Homeless encampment at South 8th and Yakima in Tacoma set to be cleared

TACOMA, Wash. — A homeless encampment on South 8th Street and Yakima Avenue is set to be cleared by the city of Tacoma on Sept. 21.

The encampment, which has steadily grown since the beginning of 2020, consists of about 20 tents and 17 people, according to city estimates.

Linda Stewart, director of the city’s Neighborhood and Community Services Department, informed Tacoma City Council members in an email Tuesday about the plans.

“The Homeless Outreach Team provided notice today for individuals at the 8th and Yakima encampment that the location will be cleared on Tuesday, September 21,” Stewart wrote in the email. “The City must begin a construction project in the alleyway immediately adjacent to this encampment, which requires the clearing.”

The city is required to provide at least a 72-hour notice prior to clearing encampments but wanted to use the coming two weeks to conduct outreach to encourage individuals to relocate, Stewart said.

Stewart wrote that the Tacoma-Pierce County Coalition to End Homelessness also was notified of the plan.

Theresa Power-Drutis, a member of the coalition and co-executive director of New Connection, which offers women’s housing and other services, expressed her frustration with the plans in an email to City Council and other city leaders Tuesday. She urged the city to open a low-barrier shelter before clearing the camp.

“Without a place to go, we are simply moving people from place to place during a pandemic,” Power-Drutis said in her email.

The city does not have what is often referred to as a “low-barrier” shelter, which typically provides people a bed despite sobriety, criminal backgrounds or lack of identification. City staff are looking at property at 82nd and Pacific Avenue, owned by Tacoma Public Utilities, as a possible option, but are still working on selecting an operator and setting up community outreach.

City staff expect an additional 40 shelter beds to come online prior to Sept. 21 at Shiloh Baptist Church.

Activists like Power-Drutis feel the Shiloh shelter won’t be enough, as it’s only serving single men and is not a low-barrier shelter.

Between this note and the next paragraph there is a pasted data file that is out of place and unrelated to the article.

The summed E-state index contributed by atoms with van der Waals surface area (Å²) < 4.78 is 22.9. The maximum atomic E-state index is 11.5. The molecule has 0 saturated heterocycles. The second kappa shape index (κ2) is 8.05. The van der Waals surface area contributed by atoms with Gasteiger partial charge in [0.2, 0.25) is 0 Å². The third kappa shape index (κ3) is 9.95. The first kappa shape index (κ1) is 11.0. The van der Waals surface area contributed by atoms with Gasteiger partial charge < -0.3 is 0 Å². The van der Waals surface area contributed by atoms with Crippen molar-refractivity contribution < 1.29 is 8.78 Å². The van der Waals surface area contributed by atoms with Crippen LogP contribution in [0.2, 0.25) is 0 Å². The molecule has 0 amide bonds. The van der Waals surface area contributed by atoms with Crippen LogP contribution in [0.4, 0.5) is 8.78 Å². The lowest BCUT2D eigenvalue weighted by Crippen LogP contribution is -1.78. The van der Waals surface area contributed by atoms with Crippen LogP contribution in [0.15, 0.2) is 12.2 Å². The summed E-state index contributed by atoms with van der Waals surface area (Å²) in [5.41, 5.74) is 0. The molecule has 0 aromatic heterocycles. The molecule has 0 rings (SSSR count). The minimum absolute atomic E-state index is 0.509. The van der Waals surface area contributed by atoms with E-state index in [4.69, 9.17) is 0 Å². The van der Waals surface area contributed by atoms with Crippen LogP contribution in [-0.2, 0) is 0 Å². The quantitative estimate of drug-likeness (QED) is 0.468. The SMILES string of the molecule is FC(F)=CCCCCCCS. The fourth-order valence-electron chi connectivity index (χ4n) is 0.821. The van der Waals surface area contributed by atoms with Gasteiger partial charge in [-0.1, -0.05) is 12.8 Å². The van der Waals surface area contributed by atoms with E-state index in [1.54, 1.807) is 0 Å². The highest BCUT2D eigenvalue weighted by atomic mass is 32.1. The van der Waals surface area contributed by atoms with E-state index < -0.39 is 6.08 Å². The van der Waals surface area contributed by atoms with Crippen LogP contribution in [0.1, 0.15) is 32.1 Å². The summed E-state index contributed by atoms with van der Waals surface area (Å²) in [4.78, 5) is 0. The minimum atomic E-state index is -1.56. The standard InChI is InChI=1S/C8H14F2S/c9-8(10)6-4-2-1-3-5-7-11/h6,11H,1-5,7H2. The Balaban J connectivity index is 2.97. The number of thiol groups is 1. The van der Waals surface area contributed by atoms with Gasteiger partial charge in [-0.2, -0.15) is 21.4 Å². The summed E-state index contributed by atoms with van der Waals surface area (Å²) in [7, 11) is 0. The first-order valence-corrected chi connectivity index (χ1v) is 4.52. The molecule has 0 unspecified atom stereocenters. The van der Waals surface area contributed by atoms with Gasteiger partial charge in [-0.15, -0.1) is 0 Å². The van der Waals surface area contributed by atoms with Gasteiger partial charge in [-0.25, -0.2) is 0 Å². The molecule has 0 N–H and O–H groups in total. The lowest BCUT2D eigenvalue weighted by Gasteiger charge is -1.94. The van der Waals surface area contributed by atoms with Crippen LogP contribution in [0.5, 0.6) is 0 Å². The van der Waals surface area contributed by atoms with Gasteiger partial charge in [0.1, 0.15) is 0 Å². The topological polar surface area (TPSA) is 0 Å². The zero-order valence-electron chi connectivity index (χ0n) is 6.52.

City staff hope individuals at the 8th and Yakima encampment choose to accept shelter at Shiloh, and others will be referred to one of Tacoma’s temporary tiny home villages or stability site beds if they become available in the following weeks.

The 8th and Yakima site has been the subject of complaints by nearby residents and businesses, and a known site in need of services. Earlier this year, the city spent $25,000 to put portable toilets and a sink near the site. That hygiene station will be removed Sept. 17.

City Council members previously asked city staff what the plan was to address the 8th and Yakima site. Conor McCarthy posed the question in a meeting on Aug. 31 in an update on homelessness in the city.

“The only way this works is not only if we provide the services, and the additional (shelter) options and the housing resources, but we also enforce the rules that say you can’t just set up 50 campsites on a sidewalk. If we’re doing one and not the other, I don’t think we have a good plan,” McCarthy said.

At the same meeting, staff said there have been individuals at the 8th and Yakima camp who have denied services offered by the city, or have been in a shelter but returned to the camp.

People who lived at the site previously shared their experiences with The News Tribune, including Dylan Heatherly, who said in June he struggled to find a job because he worried his things would get stolen when he was away.

Kenneth Fowlkes told The News Tribune’s Matt Driscoll in July that he was staying at the site and was in a situation he “can’t even get out of.”

“Every second of the day I hope something changes for me,” he said.

Tacoma has removed six encampments within the city since COVID-19 started in the beginning of 2020.

This story was originally published by The News Tribune.